Habitual over-discharging below final voltage, prolonged operation in an undercharged condition and extended stand periods while in a discharged state are major causes of sulfation.
A servicing schedule should be followed to provide frequent monitoring and adequate charging.
An operating cycle of a storage battery is the discharge during use and subsequent charge to restore its initial condition.
The service life of a storage battery is the period during which it provides useful power while being discharged. It is usually expressed as the time period, or number of cycles, which elapses before the ampere-hour capacity falls below 80% of its rated value. In order to obtain maximum service life it is recommended that a forklift battery should be restricted to one full cycle per 24 hour day or fewer than 300 cycles per year.
Other factors which most often adversely influence service life are:
A. Abnormally high or low electrolyte temperatures.
B. Frequent overdischarging.
C. Failure to add water regularly.
D. Frequent overcharging.
E. Poor, or high, resistance, connections or contacts.
Effect of Temperature
The normal operating characteristics of a storage battery are modified by unusually low or high cell temperatures.
Available forklift battery power is reduced by low temperature because electrolyte viscosity and resistance is increased and diffusion throughout the pores of the active material is retarded. For example, a fully charged forklift battery (1.275 to 1.295 specific gravity at 77 degrees F.), when its electrolyte temperature is about 32 degrees F., will deliver only 75% of the capacity which would be available at normal room temperature. This drops to 40% at 0 degreee F. The electrolyte could freeze if a discharged forklift battery was exposed to very cold temperatures for several hours.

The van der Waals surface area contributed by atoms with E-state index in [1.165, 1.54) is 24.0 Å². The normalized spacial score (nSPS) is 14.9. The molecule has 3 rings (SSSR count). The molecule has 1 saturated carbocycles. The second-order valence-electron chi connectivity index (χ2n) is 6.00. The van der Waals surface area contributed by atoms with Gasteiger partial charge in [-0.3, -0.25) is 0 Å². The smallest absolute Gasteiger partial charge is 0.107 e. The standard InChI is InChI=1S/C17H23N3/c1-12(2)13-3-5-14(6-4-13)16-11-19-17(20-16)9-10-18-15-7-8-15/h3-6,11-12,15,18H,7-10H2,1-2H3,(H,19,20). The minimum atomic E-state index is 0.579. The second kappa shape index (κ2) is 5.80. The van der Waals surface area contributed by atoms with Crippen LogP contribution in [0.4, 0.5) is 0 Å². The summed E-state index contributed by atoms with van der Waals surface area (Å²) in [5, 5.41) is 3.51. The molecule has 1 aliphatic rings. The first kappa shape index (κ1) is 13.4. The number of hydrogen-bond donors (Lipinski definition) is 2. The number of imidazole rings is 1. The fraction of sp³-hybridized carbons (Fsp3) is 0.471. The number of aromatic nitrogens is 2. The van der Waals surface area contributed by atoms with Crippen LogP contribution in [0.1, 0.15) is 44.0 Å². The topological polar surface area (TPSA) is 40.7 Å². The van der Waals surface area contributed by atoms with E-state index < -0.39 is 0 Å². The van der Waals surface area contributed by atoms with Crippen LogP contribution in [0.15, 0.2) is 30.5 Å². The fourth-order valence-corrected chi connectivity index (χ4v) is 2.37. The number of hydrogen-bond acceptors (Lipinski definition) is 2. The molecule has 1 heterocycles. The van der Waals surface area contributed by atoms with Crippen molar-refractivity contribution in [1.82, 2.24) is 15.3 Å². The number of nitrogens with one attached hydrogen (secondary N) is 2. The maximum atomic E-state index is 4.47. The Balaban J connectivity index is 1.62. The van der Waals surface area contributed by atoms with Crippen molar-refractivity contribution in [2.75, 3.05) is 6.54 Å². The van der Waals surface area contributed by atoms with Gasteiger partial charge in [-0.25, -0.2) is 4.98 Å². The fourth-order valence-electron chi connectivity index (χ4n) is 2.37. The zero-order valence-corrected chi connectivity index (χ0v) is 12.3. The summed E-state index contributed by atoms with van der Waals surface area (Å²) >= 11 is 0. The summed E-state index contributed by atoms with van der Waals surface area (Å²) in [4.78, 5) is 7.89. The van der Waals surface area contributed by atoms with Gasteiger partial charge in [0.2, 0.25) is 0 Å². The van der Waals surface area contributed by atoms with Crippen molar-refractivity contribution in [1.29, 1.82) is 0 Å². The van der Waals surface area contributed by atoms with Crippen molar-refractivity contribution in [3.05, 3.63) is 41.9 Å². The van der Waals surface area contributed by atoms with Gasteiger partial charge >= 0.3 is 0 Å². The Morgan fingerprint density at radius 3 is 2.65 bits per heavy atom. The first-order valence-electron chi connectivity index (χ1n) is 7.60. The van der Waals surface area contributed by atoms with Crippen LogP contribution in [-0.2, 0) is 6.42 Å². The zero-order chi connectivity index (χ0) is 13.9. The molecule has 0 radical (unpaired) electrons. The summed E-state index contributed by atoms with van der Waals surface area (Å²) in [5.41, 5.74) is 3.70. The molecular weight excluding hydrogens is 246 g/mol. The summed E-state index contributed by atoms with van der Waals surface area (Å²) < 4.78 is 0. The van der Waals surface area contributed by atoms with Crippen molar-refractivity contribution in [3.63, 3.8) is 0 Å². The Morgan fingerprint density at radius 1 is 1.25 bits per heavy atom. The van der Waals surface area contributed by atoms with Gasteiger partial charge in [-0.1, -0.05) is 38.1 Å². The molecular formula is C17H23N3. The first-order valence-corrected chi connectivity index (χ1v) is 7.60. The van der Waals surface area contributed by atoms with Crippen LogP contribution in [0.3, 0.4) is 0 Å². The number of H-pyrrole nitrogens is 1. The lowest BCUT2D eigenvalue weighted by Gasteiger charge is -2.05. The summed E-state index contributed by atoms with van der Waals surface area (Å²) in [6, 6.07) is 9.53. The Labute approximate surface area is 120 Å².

In addition to the discharge related problems, the charge acceptance of a lead-acid forklift battery is impaired when electrolyte temperatures drop below 60 degrees F. As a result, forklift batteries should always be kept fully charged, especially in cold weather. They should be heated, even during operation or storage, if exposure is severe enough to cause the temperature of the electrolyte to approach 32 degrees F.
Although high temperatures of up to 110 degrees F, do not cause a reduction in available capacity, battery operation is adversely effected. Because most chemical reactions are accelerated at high temperatures, the rate of corrosion of the positive grid is increased and the active material is shed more rapidly. Even electrolyte temperatures above 90 degrees F. will cause some reduction in service life and should be avoided whenever possible. Cell temperatures should never be allowed to exceed 110 degrees F.
In the past it was believed that, when batteries were to be used in the tropics, the specific gravity of the electrolyte should be reduced to approximately 1.225.
The forklift battery industry no longer recommends such action. Any advantages which can be related to reducing the specific gravity are more than offset by the problems of
(1) electrolyte adjustment,